Noah (angelbob) wrote,

One question I got repeatedly from coworkers, when talking about a house, was "did you sign away your soul to the Title company yet?" I hadn't. As of this morning, I have. And they're right, there's a *lot* to sign.

And since, unlike apparently everybody else the Title Company guy signed up, I actually read all the legalese. I'm scared that I'm the first person he's seen do that.

I'm now also scared of what happens if my house is destroyed in a fire, but then apparently most people don't read about how all of that works. The fact that I may find myself saying, "now where can I raise $120,000 in a hurry, just for a couple of weeks?" doesn't make me happy. When the Chicago Title guy tried to reassure me by saying that was a standard section of all such agreements it didn't make me any happier.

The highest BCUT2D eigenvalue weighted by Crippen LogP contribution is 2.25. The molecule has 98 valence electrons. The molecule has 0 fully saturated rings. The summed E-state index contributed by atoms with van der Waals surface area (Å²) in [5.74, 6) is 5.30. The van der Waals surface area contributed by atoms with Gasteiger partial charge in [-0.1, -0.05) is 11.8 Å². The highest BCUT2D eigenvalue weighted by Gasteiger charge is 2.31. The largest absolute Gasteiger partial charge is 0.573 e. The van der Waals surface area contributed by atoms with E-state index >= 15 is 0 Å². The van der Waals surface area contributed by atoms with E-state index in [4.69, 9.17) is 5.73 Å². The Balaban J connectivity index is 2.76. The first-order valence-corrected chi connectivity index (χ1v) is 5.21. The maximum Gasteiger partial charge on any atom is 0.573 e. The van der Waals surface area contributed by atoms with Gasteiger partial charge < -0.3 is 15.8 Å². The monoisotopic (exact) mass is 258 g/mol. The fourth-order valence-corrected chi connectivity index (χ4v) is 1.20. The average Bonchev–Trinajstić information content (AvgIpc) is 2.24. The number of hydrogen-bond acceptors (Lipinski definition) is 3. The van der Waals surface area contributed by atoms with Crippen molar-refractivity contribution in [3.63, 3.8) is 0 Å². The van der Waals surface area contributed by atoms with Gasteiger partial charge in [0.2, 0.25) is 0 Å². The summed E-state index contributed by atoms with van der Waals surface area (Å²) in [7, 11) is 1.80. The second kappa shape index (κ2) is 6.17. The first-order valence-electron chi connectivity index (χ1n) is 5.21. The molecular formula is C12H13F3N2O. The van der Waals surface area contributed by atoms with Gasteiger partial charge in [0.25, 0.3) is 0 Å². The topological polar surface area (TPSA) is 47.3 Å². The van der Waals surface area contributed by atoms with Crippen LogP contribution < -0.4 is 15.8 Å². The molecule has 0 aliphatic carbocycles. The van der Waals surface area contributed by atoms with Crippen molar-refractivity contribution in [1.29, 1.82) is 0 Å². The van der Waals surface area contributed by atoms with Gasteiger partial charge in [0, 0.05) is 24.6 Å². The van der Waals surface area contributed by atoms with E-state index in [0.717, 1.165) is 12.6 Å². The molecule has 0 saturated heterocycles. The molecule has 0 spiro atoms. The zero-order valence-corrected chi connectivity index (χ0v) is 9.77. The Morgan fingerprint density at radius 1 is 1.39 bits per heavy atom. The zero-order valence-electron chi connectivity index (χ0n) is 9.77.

Apparently in case of the destruction of my house or any substantial portion thereof in a disaster, the agreement states that the house needs to be repaired or replaced unless the bank and I agree otherwise, in writing, in advance. Okay. It also states that the insurance money goes to the bank first, instead of me. And I'll pay for the repairs, to be reimbursed by the bank. But that means that I need to come up with the money to get the repairs rolling, and I need to do so *before* I see any of the insurance money.

On the plus side, if I stamp my foot, refuse to do the repairs and decide I'm going to live in a shack made from duct tape and Saran Wrap, at least the insurance money gets applied toward paying off the loan. Lovely.

I suppose the advantages of being a squatter are pretty much negated if you already own the property in question.
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